Consensus building can be particularly effective when the group is not well-defined or when the relationships between the participants are adversarial, but the central ideas are valuable and need to be addressed. Additionally, it can be helpful when a cyclical issue is not addressed effectively despite numerous attempts. In short, the more complicated and adversarial a problem is, the more it may benefit from the consensus-building process.

Benefits of Consensus Building

Additionally, any problem may benefit from consensus building, and the advantages of conflict resolution and the development process are often unmatched. These benefits include the following.

Sustainable Development

Consensus-building techniques will often help create lasting change and development. As stated above, many conflicts that benefit from this approach will be cyclical, meaning that they consistently cause issues on a project or team, even with attempts to address them. When the participants work toward overwhelming agreement on resolving the issue, they will often come up with a solution that addresses the root cause and helps further other progress.

Innovative Solutions

When you bring multiple people together to solve a problem, you will likely come up with innovative ideas and solutions to address the problem. By requiring consensus among the participants, you will likely also prevent the group from taking the easy way out to avoid having to find other options. This encourages creativity and ingenuity.

Shared Understanding

Each stakeholder will have their own ideas about how a project should go or what the problem is. When the stakeholders operate in individual bubbles, they may be working toward opposite goals or have no consistency among ideas. By encouraging the group to define the problem and process together, you create a shared understanding of expectations and outcomes. This helps further the project and makes the team more effective.

Continued Buy-In

When the team is working together toward a shared goal that they created, they will often be more committed to the goal and the outcome. This can also encourage the participants to continue to invest in the group and the goal, even when the specific project is completed. This is probably one of the biggest benefits of consensus building as the group forms relationships and continues to support each other moving forward.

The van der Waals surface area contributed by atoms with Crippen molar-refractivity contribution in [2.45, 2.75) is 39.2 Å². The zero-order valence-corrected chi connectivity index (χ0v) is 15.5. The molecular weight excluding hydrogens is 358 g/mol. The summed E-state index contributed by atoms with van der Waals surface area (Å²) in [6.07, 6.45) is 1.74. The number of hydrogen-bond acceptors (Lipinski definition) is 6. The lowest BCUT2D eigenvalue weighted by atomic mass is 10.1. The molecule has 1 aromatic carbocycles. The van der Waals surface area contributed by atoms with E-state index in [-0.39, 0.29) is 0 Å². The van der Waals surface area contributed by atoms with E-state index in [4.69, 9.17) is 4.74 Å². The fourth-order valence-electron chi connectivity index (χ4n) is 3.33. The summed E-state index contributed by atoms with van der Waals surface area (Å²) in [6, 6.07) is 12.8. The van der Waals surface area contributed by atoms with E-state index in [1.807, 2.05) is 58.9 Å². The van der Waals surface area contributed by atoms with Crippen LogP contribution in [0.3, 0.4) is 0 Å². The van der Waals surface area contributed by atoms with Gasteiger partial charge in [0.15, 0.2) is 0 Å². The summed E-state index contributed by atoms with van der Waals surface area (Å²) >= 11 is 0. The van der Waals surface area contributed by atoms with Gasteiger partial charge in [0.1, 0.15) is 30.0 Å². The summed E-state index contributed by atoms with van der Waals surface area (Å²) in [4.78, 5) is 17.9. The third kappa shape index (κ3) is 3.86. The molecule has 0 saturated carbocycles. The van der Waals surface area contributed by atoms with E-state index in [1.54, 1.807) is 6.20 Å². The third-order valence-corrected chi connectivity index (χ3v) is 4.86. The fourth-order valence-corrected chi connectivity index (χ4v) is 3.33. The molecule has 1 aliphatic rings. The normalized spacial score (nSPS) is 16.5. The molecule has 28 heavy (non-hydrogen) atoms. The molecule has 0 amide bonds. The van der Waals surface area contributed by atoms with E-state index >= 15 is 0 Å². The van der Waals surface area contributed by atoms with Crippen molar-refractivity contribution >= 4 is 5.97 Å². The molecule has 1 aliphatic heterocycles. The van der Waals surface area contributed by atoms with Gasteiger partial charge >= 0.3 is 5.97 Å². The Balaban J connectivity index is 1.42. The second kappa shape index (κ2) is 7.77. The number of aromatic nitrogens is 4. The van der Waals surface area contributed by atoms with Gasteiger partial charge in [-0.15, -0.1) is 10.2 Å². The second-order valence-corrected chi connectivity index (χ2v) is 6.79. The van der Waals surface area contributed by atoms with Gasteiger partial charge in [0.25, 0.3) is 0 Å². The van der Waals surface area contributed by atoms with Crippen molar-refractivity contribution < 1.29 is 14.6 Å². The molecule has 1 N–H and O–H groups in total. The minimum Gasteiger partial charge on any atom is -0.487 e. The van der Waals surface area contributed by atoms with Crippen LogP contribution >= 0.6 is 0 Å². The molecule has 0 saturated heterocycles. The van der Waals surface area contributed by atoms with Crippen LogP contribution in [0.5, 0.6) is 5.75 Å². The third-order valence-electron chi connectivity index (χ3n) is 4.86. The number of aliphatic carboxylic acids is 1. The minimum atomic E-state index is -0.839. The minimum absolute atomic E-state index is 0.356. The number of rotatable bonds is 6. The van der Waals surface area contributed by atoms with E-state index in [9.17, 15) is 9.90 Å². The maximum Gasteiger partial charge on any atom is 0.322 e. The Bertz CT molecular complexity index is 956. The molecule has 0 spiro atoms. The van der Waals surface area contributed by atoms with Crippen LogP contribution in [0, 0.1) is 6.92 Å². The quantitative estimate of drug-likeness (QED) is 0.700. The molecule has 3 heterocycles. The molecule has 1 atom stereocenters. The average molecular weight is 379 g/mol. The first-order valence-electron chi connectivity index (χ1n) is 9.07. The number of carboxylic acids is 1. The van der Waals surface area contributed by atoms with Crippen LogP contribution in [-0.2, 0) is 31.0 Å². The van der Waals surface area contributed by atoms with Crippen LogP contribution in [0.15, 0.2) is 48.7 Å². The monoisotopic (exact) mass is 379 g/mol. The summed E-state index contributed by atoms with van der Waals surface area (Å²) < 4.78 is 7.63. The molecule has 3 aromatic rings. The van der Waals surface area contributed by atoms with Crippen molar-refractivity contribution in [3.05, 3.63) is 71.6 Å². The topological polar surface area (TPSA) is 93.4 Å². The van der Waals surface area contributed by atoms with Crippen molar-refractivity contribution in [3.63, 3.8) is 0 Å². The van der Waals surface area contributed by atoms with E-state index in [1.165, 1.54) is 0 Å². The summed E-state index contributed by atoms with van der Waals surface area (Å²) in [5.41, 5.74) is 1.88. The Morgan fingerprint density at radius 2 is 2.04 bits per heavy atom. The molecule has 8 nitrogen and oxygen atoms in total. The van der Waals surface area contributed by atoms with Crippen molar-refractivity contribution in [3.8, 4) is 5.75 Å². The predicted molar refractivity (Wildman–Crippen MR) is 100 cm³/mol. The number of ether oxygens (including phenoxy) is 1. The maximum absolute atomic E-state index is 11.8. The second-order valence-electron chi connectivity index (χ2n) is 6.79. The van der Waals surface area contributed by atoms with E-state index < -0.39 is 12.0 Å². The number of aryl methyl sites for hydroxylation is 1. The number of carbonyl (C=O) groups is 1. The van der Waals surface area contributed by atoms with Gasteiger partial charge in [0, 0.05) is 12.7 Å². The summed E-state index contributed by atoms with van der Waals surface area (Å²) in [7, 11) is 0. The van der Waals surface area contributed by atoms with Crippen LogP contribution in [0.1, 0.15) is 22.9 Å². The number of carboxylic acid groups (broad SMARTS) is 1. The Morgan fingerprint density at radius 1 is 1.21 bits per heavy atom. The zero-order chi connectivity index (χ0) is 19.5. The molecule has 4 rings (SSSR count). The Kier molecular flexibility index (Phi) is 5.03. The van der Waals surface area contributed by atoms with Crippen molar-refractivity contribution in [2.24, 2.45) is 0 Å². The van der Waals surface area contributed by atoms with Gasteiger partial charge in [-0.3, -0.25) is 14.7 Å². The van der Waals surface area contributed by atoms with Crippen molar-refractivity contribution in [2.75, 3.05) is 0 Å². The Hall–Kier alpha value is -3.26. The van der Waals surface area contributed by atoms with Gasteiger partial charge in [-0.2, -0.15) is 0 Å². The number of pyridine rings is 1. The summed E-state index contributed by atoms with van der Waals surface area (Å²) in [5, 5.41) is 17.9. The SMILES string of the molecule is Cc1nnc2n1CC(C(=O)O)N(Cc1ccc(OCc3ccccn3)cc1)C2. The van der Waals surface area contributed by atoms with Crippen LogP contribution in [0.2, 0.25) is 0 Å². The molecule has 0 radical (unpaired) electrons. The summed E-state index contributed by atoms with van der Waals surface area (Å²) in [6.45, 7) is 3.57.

Common Techniques for Most Consensus-Building Efforts

While the process of consensus building is fairly straightforward, some other techniques and skills can be employed to ensure that the process moves smoothly and that every participant is acknowledged and heard. These consensus-building techniques ensure that everyone is on the same page with the process and the goal.

Encourage Good Faith Effort

A stellar consensus-building group will have good faith attempts to reach consensus from everyone in the group. Without everyone giving it their best shot and working together with good faith, the goal can easily fall apart, and the outcomes will fall apart as well. Encouraging full commitment and participation throughout can ensure success.

Keep It Simple

Because the issues at the core of the conflict are often complex, it is best to keep the process of resolving the issue simple. You want to avoid having stakeholders so confused by the method of reaching a proposal that they never participate or only participate in part. This includes clearly defining tasks and procedures to ensure everyone understands.

Separate People and Issues

Another common issue that consensus building will face is that participants may conflate other people and the issue they present, forming adversarial relationships without intending to do so. By encouraging everyone to view issues as separate from people, you can save relationships and the process altogether.


Getting any team to work together in perfect harmony is not for the faint of heart. In fact, it is impossible in many cases. However, with the processes and techniques discussed in this article, you have the knowledge to reach other participants and encourage consensus-building among your peers or staff. With this information, you can help reach lasting solutions, which will help any project be a success.

To learn more about consensus building, conflict resolution, and more, contact ADR Times!

Emily Holland